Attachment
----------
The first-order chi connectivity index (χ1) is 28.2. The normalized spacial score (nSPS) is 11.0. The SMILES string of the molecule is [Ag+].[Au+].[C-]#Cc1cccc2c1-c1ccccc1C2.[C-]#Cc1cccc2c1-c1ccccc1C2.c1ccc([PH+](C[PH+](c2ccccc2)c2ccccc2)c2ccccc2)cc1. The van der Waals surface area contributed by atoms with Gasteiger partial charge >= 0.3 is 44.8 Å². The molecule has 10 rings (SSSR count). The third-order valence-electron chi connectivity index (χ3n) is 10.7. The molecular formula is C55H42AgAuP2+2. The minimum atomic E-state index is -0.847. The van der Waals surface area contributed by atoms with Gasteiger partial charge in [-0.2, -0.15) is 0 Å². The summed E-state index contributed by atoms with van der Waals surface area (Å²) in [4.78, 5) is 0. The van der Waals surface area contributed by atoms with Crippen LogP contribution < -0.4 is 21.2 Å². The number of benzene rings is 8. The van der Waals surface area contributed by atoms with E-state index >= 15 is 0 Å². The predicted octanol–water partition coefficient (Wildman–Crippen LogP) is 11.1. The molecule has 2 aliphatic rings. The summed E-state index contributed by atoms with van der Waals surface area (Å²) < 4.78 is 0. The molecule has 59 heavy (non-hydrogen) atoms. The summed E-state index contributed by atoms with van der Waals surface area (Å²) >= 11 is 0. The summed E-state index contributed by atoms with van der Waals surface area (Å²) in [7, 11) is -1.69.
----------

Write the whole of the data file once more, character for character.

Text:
The first-order chi connectivity index (χ1) is 28.2. The normalized spacial score (nSPS) is 11.0. The SMILES string of the molecule is [Ag+].[Au+].[C-]#Cc1cccc2c1-c1ccccc1C2.[C-]#Cc1cccc2c1-c1ccccc1C2.c1ccc([PH+](C[PH+](c2ccccc2)c2ccccc2)c2ccccc2)cc1. The van der Waals surface area contributed by atoms with Gasteiger partial charge >= 0.3 is 44.8 Å². The molecule has 10 rings (SSSR count). The third-order valence-electron chi connectivity index (χ3n) is 10.7. The molecular formula is C55H42AgAuP2+2. The minimum atomic E-state index is -0.847. The van der Waals surface area contributed by atoms with Gasteiger partial charge in [-0.2, -0.15) is 0 Å². The summed E-state index contributed by atoms with van der Waals surface area (Å²) in [4.78, 5) is 0. The van der Waals surface area contributed by atoms with Crippen LogP contribution < -0.4 is 21.2 Å². The number of benzene rings is 8. The van der Waals surface area contributed by atoms with E-state index >= 15 is 0 Å². The predicted octanol–water partition coefficient (Wildman–Crippen LogP) is 11.1. The molecule has 2 aliphatic rings. The summed E-state index contributed by atoms with van der Waals surface area (Å²) < 4.78 is 0. The molecule has 59 heavy (non-hydrogen) atoms. The summed E-state index contributed by atoms with van der Waals surface area (Å²) >= 11 is 0. The summed E-state index contributed by atoms with van der Waals surface area (Å²) in [7, 11) is -1.69.